HT Bypass - is this a scam?

G

Goliath

Full Audioholic
I wanted to know from those more experienced what their thoughts are regarding this feature. AV processors and receivers have a pure direct mode to bypass visual / DSP modes but the thought is that one need to purchase two separate preamps, one that is dedicated to two channel and one dedicated to AV.

I mean, you have buy-wiring where folks are expected to purchase double the cable for some sonic reward which is highly controversial. You have buy-amping, where folks are expected to double the number of amps for some sonic reward which can be highly controversial too, unless we are discussing active bi-amping. So we have buy-wiring and buy-amping and now have have buy-preamping too aka HT bypass. :D

What are your thoughts on this?
 
slipperybidness

slipperybidness

Audioholic Warlord
Completely superfluous and a waste of resources (wastes $, wastes real estate too). And, Senseless addition of complexity. The simple solution is the BEST solution!

I suppose the caveat is that it could be useful if your AVR isn't very good, but I would make the assumption that people looking into this have at least mid-range AVRs.

Add it to the list-- HT Bypass = HT BUY-pass
 
L

Leemix

Audioholic General
Its useful if you want to use a pre(and/or other 2ch equipment) that colors the sound slightly that you enjoy more than what you get from the AVR/AVP. It wouldnt be needed if all music was well made instead of generally shoddy work.


Sent from my iPad using Tapatalk
 
S

snakeeyes

Audioholic Ninja
On Yamaha the Pure Direct bypasses bass management so it’s not useful to me.
 
P

PENG

Audioholic Slumlord
As slippery said, but I would add that it could go both ways too. Sometimes people think because they have a "separate" preamp, they want to use it because they thought it must "sound better". In reality it depends..
 
ryanosaur

ryanosaur

Audioholic Warlord
I find myself being less offended at the idea of using a separate 2-channel rig with HT-by-pass... though I do see it still as a complication.
I know I've been very happy using my AVR for Stereo listening and for HT. So would I ever go out and do this? Probably not.
*shrugs
;)
 
slipperybidness

slipperybidness

Audioholic Warlord
As slippery said, but I would add that it could go both ways too. Sometimes people think because they have a "separate" preamp, they want to use it because they thought it must "sound better". In reality it depends..
I have a separate (2 channel) pre-amp. And, I want to use it.....in a separate / dedicated 2 (2.1) channel system :cool:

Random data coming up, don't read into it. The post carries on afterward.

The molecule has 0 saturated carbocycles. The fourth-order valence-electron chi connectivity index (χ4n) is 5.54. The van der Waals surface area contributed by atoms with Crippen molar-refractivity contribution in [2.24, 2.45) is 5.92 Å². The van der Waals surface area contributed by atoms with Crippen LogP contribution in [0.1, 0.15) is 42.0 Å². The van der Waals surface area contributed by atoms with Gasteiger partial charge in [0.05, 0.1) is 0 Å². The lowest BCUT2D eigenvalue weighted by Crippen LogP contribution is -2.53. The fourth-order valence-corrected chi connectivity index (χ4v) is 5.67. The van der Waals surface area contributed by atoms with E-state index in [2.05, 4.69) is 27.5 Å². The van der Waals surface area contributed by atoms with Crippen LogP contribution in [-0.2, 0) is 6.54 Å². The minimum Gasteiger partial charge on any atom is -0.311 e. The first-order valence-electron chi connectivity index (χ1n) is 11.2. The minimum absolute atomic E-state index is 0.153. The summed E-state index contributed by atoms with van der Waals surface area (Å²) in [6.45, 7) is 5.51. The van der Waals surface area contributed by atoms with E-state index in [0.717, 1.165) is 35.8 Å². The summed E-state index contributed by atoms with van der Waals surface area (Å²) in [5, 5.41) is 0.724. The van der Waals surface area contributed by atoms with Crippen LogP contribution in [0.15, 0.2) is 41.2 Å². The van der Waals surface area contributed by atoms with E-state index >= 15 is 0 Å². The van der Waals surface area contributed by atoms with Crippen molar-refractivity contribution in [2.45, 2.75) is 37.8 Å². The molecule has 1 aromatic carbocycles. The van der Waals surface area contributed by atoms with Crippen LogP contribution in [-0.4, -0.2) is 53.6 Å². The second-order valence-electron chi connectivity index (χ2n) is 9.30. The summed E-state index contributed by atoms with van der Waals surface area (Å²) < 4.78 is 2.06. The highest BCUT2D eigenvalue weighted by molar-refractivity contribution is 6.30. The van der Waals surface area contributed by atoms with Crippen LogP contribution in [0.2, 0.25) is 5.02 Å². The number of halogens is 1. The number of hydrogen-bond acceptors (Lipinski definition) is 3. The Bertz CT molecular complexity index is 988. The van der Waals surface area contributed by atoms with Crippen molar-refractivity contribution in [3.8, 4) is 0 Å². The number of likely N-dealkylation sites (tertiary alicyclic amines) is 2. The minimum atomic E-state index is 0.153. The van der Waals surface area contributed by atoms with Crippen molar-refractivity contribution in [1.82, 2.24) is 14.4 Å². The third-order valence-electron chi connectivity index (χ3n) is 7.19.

Do I think it sounds better than my AVR? Maybe (but not likely). Actually, I do think my Emo Pre-amp + Parasound Amp seems to have a lower noise floor and sound better. But, I also think that I am biased and not capable of reliably making that judgment. o_O

Do I think separate Pre-amp + amp + cables = more real estate, more complexity, and more $. Absolutely that is a YES! ;)
 
Eppie

Eppie

Audioholic Field Marshall
No, I don't think it's a scam. I find it useful, though I may be in the minority. While I like the DSP for movies, there are times I prefer to bypass the room correction in my AVR and listen in Pure Direct when playing music. It's like setting the tone controls to 0 on your pre-amp at the touch of a button. It can also be a useful exercise to turn the DSP off and on to hear what the room correction is doing, so I like having Pure Direct available.
 
lovinthehd

lovinthehd

Audioholic Jedi
Never sought out or think I needed such a setup, don't find amps are special in an integrated at all, either, tho (receivers without a tuner). If you want separates get separates. But basically using two alternate integrated amps seems a waste of electronics in any case.
 
P

PENG

Audioholic Slumlord
Do I think it sounds better than my AVR? Maybe (but not likely). Actually, I do think my Emo Pre-amp + Parasound Amp seems to have a lower noise floor and sound better. But, I also think that I am biased and not capable of reliably making that judgment. o_O
With noise it is easy to tell/predict even just going by the published specs, and definitely by measurements. One just have to stick ones' ears (could be risky though so need to be careful) to within a few mm of each driver of the speaker, hear and compare...

One thing I bet not well known is that the recent Denon AVR's including my 2017 AVR-X4400H have very quiet preamp/dac even when compared to some or many AVPs and pure preamps. I just experimented this recently, using a RCA to XLR interconnect with my very quiet Hypex and Purifi amps, and found the AVR was much quieter than my AV8801(that has extensive shielding based on the marketing information), and about as quiet as my $2,000 Cambridge Audio preamp, despite the prepro and the preamp's balanced I/O advantage. That's why I caution that preamps, even the real ones without build in dac and dsp functions do not out perform some good AVRs. It seems your findings are consistent as mine.